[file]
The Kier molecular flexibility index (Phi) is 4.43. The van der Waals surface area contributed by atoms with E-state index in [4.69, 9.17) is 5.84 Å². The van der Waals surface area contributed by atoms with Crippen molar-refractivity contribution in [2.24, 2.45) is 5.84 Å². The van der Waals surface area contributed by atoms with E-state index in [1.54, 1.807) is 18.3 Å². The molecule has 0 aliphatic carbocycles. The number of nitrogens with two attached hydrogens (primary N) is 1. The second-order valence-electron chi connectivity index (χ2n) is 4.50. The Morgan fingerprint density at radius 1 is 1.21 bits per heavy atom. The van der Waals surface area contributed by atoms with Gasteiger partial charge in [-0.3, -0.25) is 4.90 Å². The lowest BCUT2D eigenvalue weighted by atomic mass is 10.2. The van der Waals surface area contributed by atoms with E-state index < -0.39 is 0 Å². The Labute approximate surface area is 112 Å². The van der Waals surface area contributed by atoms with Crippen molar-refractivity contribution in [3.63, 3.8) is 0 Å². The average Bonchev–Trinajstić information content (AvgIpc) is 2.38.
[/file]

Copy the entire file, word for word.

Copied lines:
The Kier molecular flexibility index (Phi) is 4.43. The van der Waals surface area contributed by atoms with E-state index in [4.69, 9.17) is 5.84 Å². The van der Waals surface area contributed by atoms with Crippen molar-refractivity contribution in [2.24, 2.45) is 5.84 Å². The van der Waals surface area contributed by atoms with E-state index in [1.54, 1.807) is 18.3 Å². The molecule has 0 aliphatic carbocycles. The number of nitrogens with two attached hydrogens (primary N) is 1. The second-order valence-electron chi connectivity index (χ2n) is 4.50. The Morgan fingerprint density at radius 1 is 1.21 bits per heavy atom. The van der Waals surface area contributed by atoms with Gasteiger partial charge in [-0.3, -0.25) is 4.90 Å². The lowest BCUT2D eigenvalue weighted by atomic mass is 10.2. The van der Waals surface area contributed by atoms with E-state index < -0.39 is 0 Å². The Labute approximate surface area is 112 Å². The van der Waals surface area contributed by atoms with Crippen molar-refractivity contribution in [3.63, 3.8) is 0 Å². The average Bonchev–Trinajstić information content (AvgIpc) is 2.38.